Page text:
Wolf Tracking Gives Practice in Intuition

CJ Blair, Columnist

Some of the first comments I heard about Winter Term at Oberlin were all the places you can go to get away from the deplorable January cold. I’ll admit I was tempted to follow that advice, but all bets were off when I found a wolf-tracking program in northern Minnesota. The course examined predators of the North Woods, and we were able to spend the whole time looking for tracks outside, locating wolves with radio telemetry and observing their behavior in captivity. While the class provided extensive education in conservation biology, the act of tracking itself is an activity that provides practice in deductive reasoning and intuition that is applicable far beyond the scope of biology.

The first step in tracking also serves as what is perhaps its ultimate goal: to make a person open to the natural world so they are more aware of subtle changes in the surroundings. In his famous environmental book, Walden, Henry David Thoreau proposed that humans are “asleep” and have become callous to the language of nature. To combat this tendency, the instructors of my course armed the students with a broad range of knowledge about signs we might see. We learned the gaits of common animals, the shape of their feces and what their prints look like. When we were tracking all day in the minus 30-degree cold, that bit of knowledge gave us something concrete to look for.

I believe this intellectual fascination is the biggest advancement in making a person become a capable tracker. Aimless wandering might be enjoyable, but without a firm grasp on what you’re seeing, it’s difficult to appreciate the full extent of the diversity around you. Becoming open to your surroundings is less about seeing things for the first time than it is about isolating things you already know and understanding how they interact with the world at that time. A patch of melted snow in a forest means nothing to the average person, but a well-read tracker could identify this as a night bed for a deer and be able to tell which way it sat and how long it stayed there.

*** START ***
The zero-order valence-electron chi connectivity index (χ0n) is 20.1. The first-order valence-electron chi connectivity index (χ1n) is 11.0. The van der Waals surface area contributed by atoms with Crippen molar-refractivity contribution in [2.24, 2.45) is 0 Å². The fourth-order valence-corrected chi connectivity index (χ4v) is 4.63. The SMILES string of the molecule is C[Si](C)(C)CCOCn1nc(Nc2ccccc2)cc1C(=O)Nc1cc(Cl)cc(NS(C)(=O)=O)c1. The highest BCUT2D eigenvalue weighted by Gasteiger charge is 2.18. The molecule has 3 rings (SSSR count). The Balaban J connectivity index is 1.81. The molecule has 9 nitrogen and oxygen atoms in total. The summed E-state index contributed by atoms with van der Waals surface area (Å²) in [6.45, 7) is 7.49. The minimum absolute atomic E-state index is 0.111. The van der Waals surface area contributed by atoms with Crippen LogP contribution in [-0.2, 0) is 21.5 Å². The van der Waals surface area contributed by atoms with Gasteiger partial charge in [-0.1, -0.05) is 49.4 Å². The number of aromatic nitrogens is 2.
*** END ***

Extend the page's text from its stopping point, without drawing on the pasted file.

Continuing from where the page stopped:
While this simple identification can be satisfying, it fails to place the identified object in the larger context of the ecosystem, which is a major objective of tracking. Consider the night bed I just mentioned. Say you’ve found the melted patch of snow. The logical next step is to ask what this deer did next. If you walk around the site for a minute, you might find a spot of blood in the snow, alongside a bit of urine. Dig around a bit, and maybe there’s some fur there as well. If there are any ovular canine tracks nearby, you can say with reasonable certainty that a grey wolf killed the deer and then performed a raised-leg urination on the kill to prevent other wolves from taking it.

That may seem like a fairly large intuitive jump, but such conclusions are warranted when there’s plentiful and varied evidence pointing to it. It’s impossible to know for sure what happened, but being able to assess the surroundings and piece together a plausible story is the best way to speculate what might’ve happened.

Douglas Adams once said that in order to solve a crime, you must solve the society in which it occurred. He was writing a comedic novel, but a similar technique applies in tracking. By understanding the larger context in which an event in nature takes place, you can deduce a stronger explanation of how it happened.

In this vein, the mentality of a wolf tracker transcends ecology. While it’s easy to get bogged down in the specifics of a vexing task, the solution might only be obtainable by seeing the bigger picture. To know the implications, the causes and the results of an event or problem may seem daunting, but an appreciation of the complex interactions of everything that happens with everything surrounding it is a sure way to ensure any proposed solution is considerate and effective. It is said that a shortsighted person can’t see the forest for the trees. If you start with the forest before you home in on the trees, you’ll be less likely to miss something you won’t forget.